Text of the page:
Joseph Muscat in no rush to leave after missing out on European Council job

The Prime Minister had been on one of two final lists outlining who should be nominated for the EU’s top jobs

Joseph Muscat will stay put for the time being (Photo: EU)
Joseph Muscat will stay put for the time being (Photo: EU)

Joseph Muscat will have no rush to leave his job in Castille after his hopes for a top EU job were dashed on the third day of protracted negotiations in Brussels.

The Prime Minister harboured the ambition to become the next president of the European Council instead of Donald Tusk and made it to one of two final lists.

European leaders eventually coalesced around the second option pushed by Germany.

Sources close to the Prime Minister told MaltaToday the development means that Muscat has no deadline on his head, if he still opts to step down.

“Had he been nominated council president he would have had to leave by October. Joseph [Muscat] is now not bound by any date and may stay on until the next general election,” the sources said.

Muscat had promised to leave the helm of the Labour Party before the next general election but has been facing pressure to stay on by party supporters.

Sources in Brussels said Muscat had been indicated as president of the European Council in a list that would have seen the conservative Michel Barnier being nominated European Commission president and liberal Margaret Vestager for foreign affairs.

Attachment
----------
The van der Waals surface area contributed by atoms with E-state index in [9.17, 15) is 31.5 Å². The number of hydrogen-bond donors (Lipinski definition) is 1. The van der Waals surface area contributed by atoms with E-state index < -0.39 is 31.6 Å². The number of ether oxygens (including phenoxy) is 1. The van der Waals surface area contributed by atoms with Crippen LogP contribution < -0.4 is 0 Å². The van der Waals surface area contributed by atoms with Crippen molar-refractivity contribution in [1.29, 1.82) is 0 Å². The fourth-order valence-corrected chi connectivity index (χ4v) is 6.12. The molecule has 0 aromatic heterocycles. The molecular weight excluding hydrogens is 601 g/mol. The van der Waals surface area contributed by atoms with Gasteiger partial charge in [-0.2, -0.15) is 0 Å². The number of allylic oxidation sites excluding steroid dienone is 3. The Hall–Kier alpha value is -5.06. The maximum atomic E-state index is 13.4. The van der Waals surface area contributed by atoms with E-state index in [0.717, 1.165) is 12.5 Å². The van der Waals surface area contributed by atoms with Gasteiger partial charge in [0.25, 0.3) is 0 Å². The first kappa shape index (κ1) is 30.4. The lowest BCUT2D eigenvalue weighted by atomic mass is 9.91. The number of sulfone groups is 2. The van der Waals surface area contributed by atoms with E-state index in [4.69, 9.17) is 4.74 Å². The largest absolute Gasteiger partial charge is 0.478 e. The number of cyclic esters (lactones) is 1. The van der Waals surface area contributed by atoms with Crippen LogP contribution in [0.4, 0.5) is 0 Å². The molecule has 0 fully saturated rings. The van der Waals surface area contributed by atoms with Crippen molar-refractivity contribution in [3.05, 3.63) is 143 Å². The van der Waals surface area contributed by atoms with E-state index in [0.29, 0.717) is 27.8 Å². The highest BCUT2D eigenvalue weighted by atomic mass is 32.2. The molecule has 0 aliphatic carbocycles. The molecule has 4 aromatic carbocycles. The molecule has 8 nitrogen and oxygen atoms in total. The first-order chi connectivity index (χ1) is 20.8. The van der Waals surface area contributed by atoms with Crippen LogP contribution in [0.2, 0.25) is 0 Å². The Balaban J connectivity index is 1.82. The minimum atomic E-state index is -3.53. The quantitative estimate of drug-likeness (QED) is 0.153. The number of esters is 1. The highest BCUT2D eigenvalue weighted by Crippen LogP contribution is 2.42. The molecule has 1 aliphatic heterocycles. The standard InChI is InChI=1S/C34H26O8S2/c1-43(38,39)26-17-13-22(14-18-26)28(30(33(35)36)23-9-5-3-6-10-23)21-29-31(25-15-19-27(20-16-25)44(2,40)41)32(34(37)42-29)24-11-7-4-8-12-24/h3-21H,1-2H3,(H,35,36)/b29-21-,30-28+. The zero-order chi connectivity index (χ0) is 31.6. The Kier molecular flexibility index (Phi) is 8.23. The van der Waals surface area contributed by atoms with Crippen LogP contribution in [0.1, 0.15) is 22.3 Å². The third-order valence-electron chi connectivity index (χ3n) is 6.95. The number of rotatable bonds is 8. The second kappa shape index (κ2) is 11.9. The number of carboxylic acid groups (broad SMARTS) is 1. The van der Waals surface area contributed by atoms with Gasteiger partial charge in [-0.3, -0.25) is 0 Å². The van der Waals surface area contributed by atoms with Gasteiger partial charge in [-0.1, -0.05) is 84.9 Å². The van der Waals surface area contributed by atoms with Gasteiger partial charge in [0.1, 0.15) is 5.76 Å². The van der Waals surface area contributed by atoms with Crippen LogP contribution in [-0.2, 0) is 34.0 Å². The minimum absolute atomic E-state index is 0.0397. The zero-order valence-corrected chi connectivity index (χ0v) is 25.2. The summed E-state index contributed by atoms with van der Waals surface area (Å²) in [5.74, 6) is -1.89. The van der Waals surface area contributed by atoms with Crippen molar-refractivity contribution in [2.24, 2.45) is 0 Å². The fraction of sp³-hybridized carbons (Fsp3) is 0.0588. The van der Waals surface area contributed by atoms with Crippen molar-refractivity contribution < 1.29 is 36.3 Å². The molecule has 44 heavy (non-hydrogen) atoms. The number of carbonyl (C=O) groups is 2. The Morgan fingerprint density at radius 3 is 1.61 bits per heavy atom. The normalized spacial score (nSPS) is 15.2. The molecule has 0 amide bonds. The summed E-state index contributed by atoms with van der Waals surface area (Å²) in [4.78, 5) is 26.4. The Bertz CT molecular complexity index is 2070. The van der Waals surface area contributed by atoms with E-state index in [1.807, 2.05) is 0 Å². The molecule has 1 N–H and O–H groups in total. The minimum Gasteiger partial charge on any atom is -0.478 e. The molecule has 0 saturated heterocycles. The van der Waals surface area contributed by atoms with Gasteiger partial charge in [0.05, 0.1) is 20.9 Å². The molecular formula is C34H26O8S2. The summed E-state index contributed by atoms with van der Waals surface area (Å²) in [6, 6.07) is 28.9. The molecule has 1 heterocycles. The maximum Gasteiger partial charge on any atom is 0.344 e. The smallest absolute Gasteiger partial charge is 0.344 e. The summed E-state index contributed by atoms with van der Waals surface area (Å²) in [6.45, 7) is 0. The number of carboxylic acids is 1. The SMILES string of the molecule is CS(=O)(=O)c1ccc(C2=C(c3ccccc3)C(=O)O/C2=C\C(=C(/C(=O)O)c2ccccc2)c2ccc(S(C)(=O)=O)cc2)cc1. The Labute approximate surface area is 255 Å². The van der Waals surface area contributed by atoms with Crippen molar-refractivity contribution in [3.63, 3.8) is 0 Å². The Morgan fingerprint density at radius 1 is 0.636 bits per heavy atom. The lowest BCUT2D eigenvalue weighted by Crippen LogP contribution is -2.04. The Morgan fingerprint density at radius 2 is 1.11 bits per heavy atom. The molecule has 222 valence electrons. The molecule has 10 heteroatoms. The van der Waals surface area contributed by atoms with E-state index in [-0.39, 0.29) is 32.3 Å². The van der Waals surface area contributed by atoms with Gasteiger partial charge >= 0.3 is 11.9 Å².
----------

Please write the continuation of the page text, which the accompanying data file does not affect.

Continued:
However, the second list backed by German Chancellor Angela Merkel gained more traction throughout the day with support from the Visegrad countries.

This list proposed conservative Ursula van der Leyen for the commission post and liberal Charles Michel for the council presidency and socialist Josep Borrell for foreign affairs.

Sources said the first list containing Muscat’s name had the support of France. However, French President Emmanuel Macron appeared to have consented to Merkel’s nominee for commission president while ensuring that compatriot Christine Lagarde be installed as chief of the European Central Bank.

Muscat’s remote chances were also scuppered by the fact that the socialists settled for the least attractive post of the top jobs – EU foreign minister – a repeat of what happened five years ago.

The socialists may also take the presidency of the European Parliament, although this still has to be determined given the council’s rejection of the Spitzenkandidat system, which could put it on collision course with MEPs.

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